If your email campaigns aren't returning the results that you'd hoped for, there are a myriad of reasons that fact could be attributed to. However, there are some basic changes that you can make and steps that you can take that should help improve your return from your email campaigns.

Send on the First or 15th of the Month: A little handy trick if your email is promoting a product or service that users will need to spend money on is to send it close to the first or the fifteenth of the month. Those are the days on which most workers receive paychecks and feel more mentally secure about making purchases.

Segment, Segment, Segment: The more that you can put a specific offer or product in front of a specific segment of your email list, the better. Don't just send to your entire list. Segment your list by purchase history, gender, geography or any other factor that you may be storing in your database that help you tailor an offer that's specific to that portion of your list. For example, if you sell skin care products, segment your email list by gender and send an email with skin care for women to the females and one with skin care products branded for men to the male list.

Test, Test, Test: As with any marketing campaign, the best move is to actively test different offers against each other. Try a fifty percent discount to part of your email list and a ten percent discount to another portion of your list. The ten percent discount may end up generating fewer transactions but ultimately making more revenue for you. Test different products, offers, discounts, and terms and conditions until you find the right "magic mix" that leads to high email conversions.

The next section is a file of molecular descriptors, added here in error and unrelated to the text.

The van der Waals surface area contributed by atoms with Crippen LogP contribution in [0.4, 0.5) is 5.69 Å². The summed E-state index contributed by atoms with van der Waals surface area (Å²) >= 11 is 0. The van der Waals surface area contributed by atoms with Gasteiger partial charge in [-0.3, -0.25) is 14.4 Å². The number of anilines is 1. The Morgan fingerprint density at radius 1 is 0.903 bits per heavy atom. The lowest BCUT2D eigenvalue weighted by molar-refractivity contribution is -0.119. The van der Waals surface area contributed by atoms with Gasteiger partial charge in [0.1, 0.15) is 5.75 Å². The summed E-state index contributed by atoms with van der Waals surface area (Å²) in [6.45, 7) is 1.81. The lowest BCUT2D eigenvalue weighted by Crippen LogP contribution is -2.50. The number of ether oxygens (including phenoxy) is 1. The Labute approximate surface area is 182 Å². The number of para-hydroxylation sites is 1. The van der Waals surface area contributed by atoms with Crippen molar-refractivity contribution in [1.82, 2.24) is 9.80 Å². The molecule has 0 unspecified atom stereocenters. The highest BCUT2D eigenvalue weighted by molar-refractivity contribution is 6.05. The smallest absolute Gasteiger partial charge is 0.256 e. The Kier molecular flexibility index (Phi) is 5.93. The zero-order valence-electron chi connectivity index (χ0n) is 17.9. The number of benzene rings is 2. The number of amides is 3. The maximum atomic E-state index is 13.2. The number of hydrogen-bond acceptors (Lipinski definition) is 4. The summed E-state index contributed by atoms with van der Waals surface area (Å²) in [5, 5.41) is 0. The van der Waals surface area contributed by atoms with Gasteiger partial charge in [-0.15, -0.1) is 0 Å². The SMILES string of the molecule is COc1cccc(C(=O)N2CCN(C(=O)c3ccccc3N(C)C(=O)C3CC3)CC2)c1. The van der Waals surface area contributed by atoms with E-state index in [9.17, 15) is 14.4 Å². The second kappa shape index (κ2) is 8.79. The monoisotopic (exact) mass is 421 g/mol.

Audit Best Practices: As you may have noticed above, many of the reasons for a poor campaign performance from an email campaign may simply have to do with not following basic best practices for email design and sending. Audit your email program against all best practices covered in this book and make sure that you are following all of them. A bad email template, list, or sending practices can mean that your email campaigns will fail no matter what the content included is.

The most effective way to ensure that your email success is to use best-practices combined with a highly segmented list. Then test various offers against each other. In the end, it often takes time to develop a high-performing email campaign strategy. Take time, practice patience, and learn from your mistakes as you develop the list of best practices that translate into the highest possible returns for your email marketing or newsletter program.